The Cars With Whom I’d Most Like to Have Dinner
After Scott Murdock dropped his monumental “My Mount Rushmore” piece, the Everyday Driver writers started brainstorming. Generally, we should be discouraged from this sort of thing, but we came up with something fun we hope you’ll enjoy. We decided to make discussing our favorite cars into a series of posts. Here’s my entry, which, per usual, starts with a story.
I remember when I was in college, the school paper interviewed students and asked “who are the four people you’d most like to have dinner with?” (The grammatically inclined might question my choice of undergraduate institution.) I always wanted to be asked but never was, and my dinner list has changed throughout the years. Currently, I’d invite John Coltrane, Georges St. Pierre, Abbie Eaton, and Tina Fey.
And what if each guest showed up in one of my favorite cars? Sort of like uber-enthusiast Jerry Seinfeld’s show, Comedians in Cars Getting Coffee. In case you haven’t already discerned it, comedy, cars, and coffee comprise the show. Must see TV.
I enjoy the show, and it helped me realize that if I could own any cars I want, I’d actually like to spend time with them, getting to know them beyond their reputations—dine with them, if you will. As the aforementioned talents would make for an interesting table, these cars would make for an amazing garage.
John Coltrane is my favorite musician because of his passion, virtuosity, and versatility. He somehow balances raw, emotional bebop playing with classy, detailed attention to jazz standards. While not a “jazzy” car, I think the Mercedes E63 AMG wagon best represents how I feel about his music. While I would have loved to meet him to discuss playing with Miles Davis, his practice regimen for the sax, and finding God through artistic expression, I’d just as readily listen to Soultrane while gliding comfortably home from work. Better yet, I’d rock his rendition of “My Favorite Things” while ripping down the road in this German twin-turbo V8—with room for gig equipment in the back.
The Nerdy Badass
UFC Hall of Famer George St. Pierre is an exceptional athlete, elite martial artist, and a compassionate anti-bullying advocate. He is also a not-so-closet dork who studies UFOs and once hosted a paleontology show on Canadian TV. What vehicle exemplifies GSP’s rugged athleticism and curious interest to explore remote areas? The Ford Bronco Raptor, of course. I would love to spend time with this SUV because, like the fighter, it can seemingly handle anything while also not taking itself too seriously. Blasting through the desert with no roof or doors in search of dinosaur bones? Yes, please!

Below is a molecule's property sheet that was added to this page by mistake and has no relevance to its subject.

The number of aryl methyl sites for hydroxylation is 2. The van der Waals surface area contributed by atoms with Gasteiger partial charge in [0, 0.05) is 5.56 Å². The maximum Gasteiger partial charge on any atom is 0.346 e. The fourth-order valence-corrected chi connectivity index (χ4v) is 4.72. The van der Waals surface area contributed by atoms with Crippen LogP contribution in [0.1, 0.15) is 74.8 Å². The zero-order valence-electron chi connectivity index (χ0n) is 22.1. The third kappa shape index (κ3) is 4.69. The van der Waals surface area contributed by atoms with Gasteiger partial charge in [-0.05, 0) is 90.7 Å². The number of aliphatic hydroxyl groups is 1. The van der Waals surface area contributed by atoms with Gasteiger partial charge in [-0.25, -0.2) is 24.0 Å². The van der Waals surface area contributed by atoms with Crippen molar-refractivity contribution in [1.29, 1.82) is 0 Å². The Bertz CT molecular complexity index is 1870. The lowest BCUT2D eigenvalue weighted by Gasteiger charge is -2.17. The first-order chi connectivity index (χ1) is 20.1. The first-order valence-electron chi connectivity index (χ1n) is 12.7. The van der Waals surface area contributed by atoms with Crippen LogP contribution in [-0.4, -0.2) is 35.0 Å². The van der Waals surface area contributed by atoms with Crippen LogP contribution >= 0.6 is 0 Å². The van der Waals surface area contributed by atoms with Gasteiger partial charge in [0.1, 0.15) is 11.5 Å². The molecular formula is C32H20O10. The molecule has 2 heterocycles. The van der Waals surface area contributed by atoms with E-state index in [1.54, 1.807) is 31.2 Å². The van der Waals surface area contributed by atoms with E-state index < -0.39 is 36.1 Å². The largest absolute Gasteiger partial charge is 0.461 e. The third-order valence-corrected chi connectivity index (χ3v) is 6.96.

Focused, fast, at home with wealthy British petrolheads. Abbie Eaton would be an excellent addition to my guest list because of these abilities. I know she could share some excellent stories about racing, testing awesome cars, and hanging out with Clarkson, Hammond, and May. And what is the fastest car she drove around the Eboladrome? The McLaren Senna, of course. Like Abbie, the Senna is able to set lighting-fast lap times. Like Ayrton, this car is destined to be legendary. It’s a little creepy to me that McLaren owns the rights to his name. That wouldn’t stop me from wanting to own this car, however.
The Whimsical Genius
In Comedians, Jerry Seinfeld picks up Tina Fey in a Volvo P1800, explaining, “I don’t know if you get it, but this car is you! It’s sensible and fun!” They then display the ability to devour lots decadent food, which is a prerequisite for my potential dinner guests. Other prerequisites include humor, wit, and the ability to share. The new GR86, like Fey, is, indeed, sensible and fun. But like Fey’s work, it is also sharp, playful, and collaborative. As Tina Fey and Robert Carlock teamed up to create 30 Rock and Unbreakable Kimmy Schmidt, Toyota and Subaru continue to create cars that make you laugh like no others.
A Surprise Guest
All but one of the cars I chose are relatively attainable. Does that make me boring? I don’t know. But I do know that cars, like people, are not that interesting to me if they are one dimensional. Some celebrities are famous mainly for being famous—i.e., attractive influencers adept at making money. Similarly, the “Lambos” and “Raris” of the world are sights to see, to be sure, but I don’t know if I’d want to spend that much time with one.
So what extremely outrageous vehicle would I buy if money were no object? All enthusiasts have one. It should come as no surprise mine’s a little different. I’ll drop the dinner guest construct for this one. I would love to own…
That’s right. Many years ago I worked for a dealership that carried trucks from Pierce Fire Apparatus and Medtec Ambulances. I was in marketing, and I got to go to visit the manufacturing plant in Wisconsin. It was so cool. I got to see how bodies were fitted to frames, how different rigs came together, and, best of all, I got to sit in a bunch of trucks. This is probably even more fun as an adult than as a kid. My favorite part? It’s that you can sit in the captain’s chair of a million-dollar firetruck, its interior decked out like a space shuttle, and there’s a pull-string coming up from the floor. When I asked what it’s for, the rep explained, “It’s so the captain can ring the bell during a parade”. There’s actually a string. Attached to a big chrome bell. That’s affixed to the front bumper. Sold.
The Next Course
Let’s keep this going! What cars would you buy if money were no object? Would you pair them with people who inspire you? If so, then who? Come back next week to see the next writer’s picks!
Bill hosts a blog and YouTube channel that lead him to think more deeply about what it means to drive. The views and opinions expressed here are his own and may not align with the founders of Everyday Driver.